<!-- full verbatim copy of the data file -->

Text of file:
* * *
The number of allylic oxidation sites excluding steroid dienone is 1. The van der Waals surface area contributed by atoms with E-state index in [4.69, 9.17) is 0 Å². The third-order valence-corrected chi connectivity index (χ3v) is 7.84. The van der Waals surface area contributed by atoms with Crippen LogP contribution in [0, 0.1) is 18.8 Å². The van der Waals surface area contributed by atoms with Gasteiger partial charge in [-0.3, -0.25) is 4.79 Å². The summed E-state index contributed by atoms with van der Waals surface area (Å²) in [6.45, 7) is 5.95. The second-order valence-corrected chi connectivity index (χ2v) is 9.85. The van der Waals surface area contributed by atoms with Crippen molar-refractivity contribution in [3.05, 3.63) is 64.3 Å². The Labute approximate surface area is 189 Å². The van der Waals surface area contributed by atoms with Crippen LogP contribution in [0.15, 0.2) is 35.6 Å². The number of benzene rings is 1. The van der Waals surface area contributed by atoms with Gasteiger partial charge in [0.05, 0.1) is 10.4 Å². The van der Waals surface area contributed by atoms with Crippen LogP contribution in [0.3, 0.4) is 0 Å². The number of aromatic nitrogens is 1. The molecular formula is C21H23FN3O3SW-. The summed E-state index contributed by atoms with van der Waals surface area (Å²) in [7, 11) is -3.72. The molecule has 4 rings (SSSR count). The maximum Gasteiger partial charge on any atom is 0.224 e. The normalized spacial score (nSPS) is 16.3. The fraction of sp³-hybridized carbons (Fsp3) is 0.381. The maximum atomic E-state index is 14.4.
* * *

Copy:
The number of allylic oxidation sites excluding steroid dienone is 1. The van der Waals surface area contributed by atoms with E-state index in [4.69, 9.17) is 0 Å². The third-order valence-corrected chi connectivity index (χ3v) is 7.84. The van der Waals surface area contributed by atoms with Crippen LogP contribution in [0, 0.1) is 18.8 Å². The van der Waals surface area contributed by atoms with Gasteiger partial charge in [-0.3, -0.25) is 4.79 Å². The summed E-state index contributed by atoms with van der Waals surface area (Å²) in [6.45, 7) is 5.95. The second-order valence-corrected chi connectivity index (χ2v) is 9.85. The van der Waals surface area contributed by atoms with Crippen molar-refractivity contribution in [3.05, 3.63) is 64.3 Å². The Labute approximate surface area is 189 Å². The van der Waals surface area contributed by atoms with Crippen LogP contribution in [0.15, 0.2) is 35.6 Å². The number of benzene rings is 1. The van der Waals surface area contributed by atoms with Gasteiger partial charge in [0.05, 0.1) is 10.4 Å². The van der Waals surface area contributed by atoms with Crippen LogP contribution in [0.3, 0.4) is 0 Å². The number of aromatic nitrogens is 1. The molecular formula is C21H23FN3O3SW-. The summed E-state index contributed by atoms with van der Waals surface area (Å²) in [7, 11) is -3.72. The molecule has 4 rings (SSSR count). The maximum Gasteiger partial charge on any atom is 0.224 e. The normalized spacial score (nSPS) is 16.3. The fraction of sp³-hybridized carbons (Fsp3) is 0.381. The maximum atomic E-state index is 14.4.